EU Resolution on “Sexual and Reproductive Rights” is not only a threat to unborn children but to the rule of law itself

By Liam Gibson

When the Parliament of the European Union meets in Brussels today, 23 June 2021, MEPs will be asked to endorse the implementation of a radical anti-life and anti-family agenda across their 27 member nations. The Motion for a European Parliament Resolution on the situation of sexual and reproductive health and rights in the EU, in the frame of women’s health,[1] adopts the report of Croatian socialist Predrag Fred Matić and sets out an almost exhaustive list of extreme demands. The number and range of these demands make it impossible to list them all but significantly they include access to abortion on request, compulsory “comprehensive sex education” beginning in primary schools, measures to combat “harmful gender stereotypes” (such as the depiction of women as mothers) and the restriction of conscientious objection to abortion. It ends by calling on the European Commission to:

“take concrete steps in protecting SRHR, starting with the establishment of an EU Special Envoy on Sexual and Reproductive Health and Rights and the addition of a designated chapter on the ‘State of play of SRHR’ in the EU Annual Report on Human Rights and Democracy…”[2]

Ignoring the fact that EU institutions have no competence in this area, the authors of the resolution falsely assert that legal recognition of “sexual and reproductive rights” is a legal obligation required by international human rights law. Although MEPs have no authority to demand that member states implement the measures set out in the resolution, its adoption would represent a serious threat to the restoration of the principles of natural law in the protection of unborn children and family life in Europe. 

The first five pages of the motion is a litany of previous resolutions, reports and recommendations from various United Nations treaty monitoring committees. Strictly speaking, the value of this catalogue of claims is negligible. However, these sources of so-called “soft law” are routinely used by the abortion industry to convince governments worldwide that they must guarantee “reproductive rights” under the false belief that they are legally bound to do so. Their repeated assertion of such language is intended to have an accumulative effect and eventually change how human rights guaranteed by “hard law” — in treaties and conventions — are perceived.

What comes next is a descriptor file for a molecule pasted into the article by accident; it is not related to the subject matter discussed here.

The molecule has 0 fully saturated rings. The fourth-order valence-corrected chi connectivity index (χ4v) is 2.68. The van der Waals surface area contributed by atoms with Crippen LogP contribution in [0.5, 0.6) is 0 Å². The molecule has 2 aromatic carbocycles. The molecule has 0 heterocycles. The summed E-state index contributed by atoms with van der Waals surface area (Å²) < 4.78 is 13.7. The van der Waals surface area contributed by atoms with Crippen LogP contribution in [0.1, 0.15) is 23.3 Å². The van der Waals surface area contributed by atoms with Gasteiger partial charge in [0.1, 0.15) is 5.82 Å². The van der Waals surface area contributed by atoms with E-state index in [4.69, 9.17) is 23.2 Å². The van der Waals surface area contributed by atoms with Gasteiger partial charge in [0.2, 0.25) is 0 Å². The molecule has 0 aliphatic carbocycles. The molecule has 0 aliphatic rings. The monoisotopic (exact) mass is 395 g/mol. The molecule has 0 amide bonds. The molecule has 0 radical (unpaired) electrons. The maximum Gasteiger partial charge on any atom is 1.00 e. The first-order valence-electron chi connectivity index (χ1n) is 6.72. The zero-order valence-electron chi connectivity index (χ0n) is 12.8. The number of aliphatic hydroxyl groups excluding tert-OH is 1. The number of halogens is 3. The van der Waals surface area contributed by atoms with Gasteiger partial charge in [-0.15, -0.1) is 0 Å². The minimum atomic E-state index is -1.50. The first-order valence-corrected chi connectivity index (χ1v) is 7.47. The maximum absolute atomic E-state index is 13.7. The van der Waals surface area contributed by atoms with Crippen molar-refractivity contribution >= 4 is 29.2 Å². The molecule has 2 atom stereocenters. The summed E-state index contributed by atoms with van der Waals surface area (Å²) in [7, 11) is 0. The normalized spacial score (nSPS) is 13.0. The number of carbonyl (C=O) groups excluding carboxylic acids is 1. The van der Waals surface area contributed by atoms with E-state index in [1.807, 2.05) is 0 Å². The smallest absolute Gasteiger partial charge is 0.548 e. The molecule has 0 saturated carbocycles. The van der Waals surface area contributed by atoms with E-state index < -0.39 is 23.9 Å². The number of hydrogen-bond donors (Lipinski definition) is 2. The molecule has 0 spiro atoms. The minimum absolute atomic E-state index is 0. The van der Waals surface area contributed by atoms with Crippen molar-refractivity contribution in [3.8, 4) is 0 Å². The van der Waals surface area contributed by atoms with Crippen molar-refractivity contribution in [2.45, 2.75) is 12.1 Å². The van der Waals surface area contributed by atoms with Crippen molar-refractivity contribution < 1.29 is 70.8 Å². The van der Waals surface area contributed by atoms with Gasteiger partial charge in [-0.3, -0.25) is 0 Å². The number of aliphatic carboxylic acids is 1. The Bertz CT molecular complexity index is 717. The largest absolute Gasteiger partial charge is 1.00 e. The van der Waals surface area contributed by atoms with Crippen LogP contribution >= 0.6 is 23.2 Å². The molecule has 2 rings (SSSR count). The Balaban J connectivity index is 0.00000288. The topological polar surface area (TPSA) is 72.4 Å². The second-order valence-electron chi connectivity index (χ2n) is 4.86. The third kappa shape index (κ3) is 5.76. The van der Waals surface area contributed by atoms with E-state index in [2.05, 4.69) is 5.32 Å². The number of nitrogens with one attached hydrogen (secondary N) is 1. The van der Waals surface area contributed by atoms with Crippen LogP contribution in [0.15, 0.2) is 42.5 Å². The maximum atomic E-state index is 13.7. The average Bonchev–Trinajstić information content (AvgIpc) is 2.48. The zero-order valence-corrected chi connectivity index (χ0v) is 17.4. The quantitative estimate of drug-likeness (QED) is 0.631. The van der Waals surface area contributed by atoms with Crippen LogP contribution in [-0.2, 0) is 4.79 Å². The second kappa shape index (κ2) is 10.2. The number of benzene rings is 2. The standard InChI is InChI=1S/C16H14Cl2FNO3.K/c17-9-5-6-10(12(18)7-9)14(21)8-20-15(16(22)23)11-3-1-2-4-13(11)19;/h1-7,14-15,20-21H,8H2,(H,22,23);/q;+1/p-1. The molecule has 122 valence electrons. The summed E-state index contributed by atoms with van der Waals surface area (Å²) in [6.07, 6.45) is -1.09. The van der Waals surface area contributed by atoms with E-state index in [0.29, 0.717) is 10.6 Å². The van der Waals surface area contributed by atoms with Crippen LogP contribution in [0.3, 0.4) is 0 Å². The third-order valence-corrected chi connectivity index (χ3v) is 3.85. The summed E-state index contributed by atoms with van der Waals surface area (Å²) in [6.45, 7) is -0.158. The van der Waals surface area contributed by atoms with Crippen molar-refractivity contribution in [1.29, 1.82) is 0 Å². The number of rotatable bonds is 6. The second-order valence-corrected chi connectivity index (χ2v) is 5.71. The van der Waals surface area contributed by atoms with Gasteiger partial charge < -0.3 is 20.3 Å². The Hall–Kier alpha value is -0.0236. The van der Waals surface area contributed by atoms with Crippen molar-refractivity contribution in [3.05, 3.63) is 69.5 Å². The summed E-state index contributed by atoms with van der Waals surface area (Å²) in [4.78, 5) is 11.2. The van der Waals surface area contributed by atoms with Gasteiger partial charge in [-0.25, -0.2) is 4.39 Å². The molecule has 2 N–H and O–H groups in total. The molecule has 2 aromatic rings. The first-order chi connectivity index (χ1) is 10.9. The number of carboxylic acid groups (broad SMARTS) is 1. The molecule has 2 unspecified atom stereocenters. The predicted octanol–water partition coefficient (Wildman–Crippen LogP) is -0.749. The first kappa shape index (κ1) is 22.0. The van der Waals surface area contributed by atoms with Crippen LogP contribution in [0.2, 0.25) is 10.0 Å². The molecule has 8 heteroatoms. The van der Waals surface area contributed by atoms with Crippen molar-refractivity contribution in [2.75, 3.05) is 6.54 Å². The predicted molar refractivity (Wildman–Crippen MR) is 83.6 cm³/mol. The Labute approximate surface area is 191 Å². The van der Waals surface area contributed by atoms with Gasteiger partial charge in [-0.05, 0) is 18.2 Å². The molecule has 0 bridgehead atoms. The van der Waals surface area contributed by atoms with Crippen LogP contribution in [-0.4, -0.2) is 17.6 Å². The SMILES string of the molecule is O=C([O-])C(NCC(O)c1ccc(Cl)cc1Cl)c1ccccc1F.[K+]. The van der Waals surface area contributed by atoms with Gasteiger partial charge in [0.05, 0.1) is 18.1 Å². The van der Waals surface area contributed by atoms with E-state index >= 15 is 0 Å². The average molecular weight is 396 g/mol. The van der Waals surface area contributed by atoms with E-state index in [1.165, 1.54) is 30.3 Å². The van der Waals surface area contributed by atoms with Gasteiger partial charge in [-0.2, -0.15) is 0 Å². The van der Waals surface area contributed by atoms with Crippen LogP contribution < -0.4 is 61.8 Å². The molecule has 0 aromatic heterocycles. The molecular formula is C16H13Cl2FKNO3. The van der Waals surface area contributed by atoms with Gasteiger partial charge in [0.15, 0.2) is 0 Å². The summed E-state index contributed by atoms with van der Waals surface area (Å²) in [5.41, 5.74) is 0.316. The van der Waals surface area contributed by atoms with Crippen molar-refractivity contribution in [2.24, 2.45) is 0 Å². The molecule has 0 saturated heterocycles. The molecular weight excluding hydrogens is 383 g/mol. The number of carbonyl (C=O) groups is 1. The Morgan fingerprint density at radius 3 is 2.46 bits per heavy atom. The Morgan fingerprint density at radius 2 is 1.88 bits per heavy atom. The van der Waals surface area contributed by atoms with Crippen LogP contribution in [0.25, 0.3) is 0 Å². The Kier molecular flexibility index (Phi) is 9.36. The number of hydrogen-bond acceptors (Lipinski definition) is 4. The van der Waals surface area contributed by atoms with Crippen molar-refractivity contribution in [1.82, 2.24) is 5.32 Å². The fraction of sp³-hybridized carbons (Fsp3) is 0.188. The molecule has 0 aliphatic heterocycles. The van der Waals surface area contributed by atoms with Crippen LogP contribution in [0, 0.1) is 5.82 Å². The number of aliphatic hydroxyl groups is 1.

This strategy, developed over the past 20 years, was laid bare in 2003 when US Representative Christopher Smith (Republican – New Jersey) read a memorandum from the New York-based Center for Reproductive Rights (CRR) into the Congressional Record.[3] Despite being exposed as a deliberate attempt to falsify and subvert key human rights agreements this strategy has been successfully used to strip unborn children of the right to life in international law. The introduction of an extreme abortion regime to Northern Ireland in March 2020 is a practical example of how this strategy works.

In July 2019, the government in London used a report from the compliance committee for the UN Convention on the Elimination of All Forms of Discrimination Against Women as a pretext for overturning Northern Ireland’s legal framework that protected unborn children. It was replaced with one of the most extreme abortion regimes in Europe. Abortion was made available on-demand in the first 12 weeks of pregnancy but easily accessible on health grounds until 24 weeks – access to abortion to prevent harm to a woman’s mental health ensures its availability virtually on-demand. It is lawful up to birth on eugenic grounds and in all circumstances if the woman procures the abortion herself. The new regime requires the promotion of abortion through compulsory sex education. It authorises limits on pro-life pregnancy counselling and public demonstrations. It calls for public information campaigns to change perceptions of abortion by reducing the stigma attached to it and for steps to end the stereotyping of women as mothers.